- European stocks opened slightly higher Thursday as investors keep an eye on developments in the war between Russia and Ukraine.
- The war in Ukraine remains at the forefront of market participants’ minds in Europe. The second phase of the conflict, focusing on the Donbas region in eastern Ukraine, is fully underway.
LONDON — European stocks opened slightly higher Thursday as investors keep an eye on developments in the war between Russia and Ukraine.
The pan-European Stoxx 600 index opened 0.1% higher with most dectors in positive territory apart from basic resources, financial services, healthcare, insurance and utilities stocks.
Shares of Nestle were up 2.2% after the food group confirmed its margin and sales growth targets for 2022 while shares of engineering group ABB were up 4.9% after the company posted a big jump in orders during the engineering and technology company’s first quarter.
The war in Ukraine remains at the forefront of market participants’ minds in Europe, with the second phase of the conflict, focusing on the Donbas region in eastern Ukraine, fully underway now.
Russia has set a new ultimatum for surrender in the heavily destroyed city of Mariupol, where Ukrainian forces and reportedly hundreds of civilians are holed up in the Azovstal steel plant. Meanwhile, officials in Ukraine continue to call for more weapons support and faster delivery as Russia intensifies its bombardment of the Donbas.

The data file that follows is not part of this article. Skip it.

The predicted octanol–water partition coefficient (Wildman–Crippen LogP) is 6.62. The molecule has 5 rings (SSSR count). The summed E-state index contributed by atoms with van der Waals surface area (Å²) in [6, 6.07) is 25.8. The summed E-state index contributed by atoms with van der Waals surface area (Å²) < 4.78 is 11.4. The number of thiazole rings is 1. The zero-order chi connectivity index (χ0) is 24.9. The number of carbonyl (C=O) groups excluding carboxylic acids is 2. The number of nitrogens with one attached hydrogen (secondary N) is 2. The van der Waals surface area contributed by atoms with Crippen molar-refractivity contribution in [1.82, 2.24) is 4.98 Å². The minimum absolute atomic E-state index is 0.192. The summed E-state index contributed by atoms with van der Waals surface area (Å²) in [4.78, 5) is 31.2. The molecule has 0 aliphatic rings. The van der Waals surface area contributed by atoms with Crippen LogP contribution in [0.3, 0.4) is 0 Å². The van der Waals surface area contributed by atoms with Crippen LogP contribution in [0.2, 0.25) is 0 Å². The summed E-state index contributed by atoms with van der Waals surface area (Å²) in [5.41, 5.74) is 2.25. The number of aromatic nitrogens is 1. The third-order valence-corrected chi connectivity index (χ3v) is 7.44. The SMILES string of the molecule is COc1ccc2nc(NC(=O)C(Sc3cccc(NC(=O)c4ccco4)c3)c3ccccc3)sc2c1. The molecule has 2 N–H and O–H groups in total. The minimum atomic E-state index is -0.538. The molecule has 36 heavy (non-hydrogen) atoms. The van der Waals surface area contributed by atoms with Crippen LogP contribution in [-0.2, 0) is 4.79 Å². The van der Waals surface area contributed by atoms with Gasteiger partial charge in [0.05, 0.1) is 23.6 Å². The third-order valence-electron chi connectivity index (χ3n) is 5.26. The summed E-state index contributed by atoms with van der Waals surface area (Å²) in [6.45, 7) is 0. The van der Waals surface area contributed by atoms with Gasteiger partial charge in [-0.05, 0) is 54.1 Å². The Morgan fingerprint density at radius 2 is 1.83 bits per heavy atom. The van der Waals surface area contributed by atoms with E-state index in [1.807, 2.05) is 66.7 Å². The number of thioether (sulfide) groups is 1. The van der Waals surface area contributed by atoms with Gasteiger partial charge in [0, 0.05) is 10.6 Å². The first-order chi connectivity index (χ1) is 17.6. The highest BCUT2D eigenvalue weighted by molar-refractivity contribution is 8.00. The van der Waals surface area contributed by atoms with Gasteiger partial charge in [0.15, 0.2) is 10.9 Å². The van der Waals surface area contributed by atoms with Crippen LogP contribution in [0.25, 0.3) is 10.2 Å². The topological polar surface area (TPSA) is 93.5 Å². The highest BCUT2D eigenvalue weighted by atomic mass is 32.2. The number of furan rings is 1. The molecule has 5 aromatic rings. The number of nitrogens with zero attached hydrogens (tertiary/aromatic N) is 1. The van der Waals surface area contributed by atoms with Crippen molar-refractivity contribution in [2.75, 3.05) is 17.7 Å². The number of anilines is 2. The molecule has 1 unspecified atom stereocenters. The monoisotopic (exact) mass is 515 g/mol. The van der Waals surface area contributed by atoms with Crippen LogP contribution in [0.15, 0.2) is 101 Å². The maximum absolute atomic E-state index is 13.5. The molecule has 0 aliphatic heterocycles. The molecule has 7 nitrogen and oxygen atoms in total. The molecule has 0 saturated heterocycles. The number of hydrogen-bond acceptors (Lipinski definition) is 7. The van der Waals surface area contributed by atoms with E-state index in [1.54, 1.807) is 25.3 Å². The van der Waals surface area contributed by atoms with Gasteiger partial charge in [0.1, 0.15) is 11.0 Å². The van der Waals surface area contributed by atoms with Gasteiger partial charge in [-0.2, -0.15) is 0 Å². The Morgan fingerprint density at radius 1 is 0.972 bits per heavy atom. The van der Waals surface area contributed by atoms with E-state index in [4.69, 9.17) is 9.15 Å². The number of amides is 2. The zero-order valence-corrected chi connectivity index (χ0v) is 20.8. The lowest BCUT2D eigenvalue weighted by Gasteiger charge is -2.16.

United Nations Secretary-General Antonio Guterres asked Russian President Vladimir Putin and Ukrainian President Volodymyr Zelenskyy if they would take meetings with him in their respective capitals.
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U.S. stock futures rose in overnight trading as investors digested more quarterly reports from the likes of Tesla and United Airlines. Weekly jobless claims are also slated for release on Thursday.
In Asia-Pacific markets overnight, shares were mixed as investors continue to watch China’s Covid-19 situation along with moves in the Japanese yen.
Investors are watching for signs of policy support from Chinese authorities as the mainland continues to grapple with its most severe Covid wave since the initial outbreak in 2020. Its strict zero-Covid policy has raised questions about China’s economic outlook.
Source : CNBC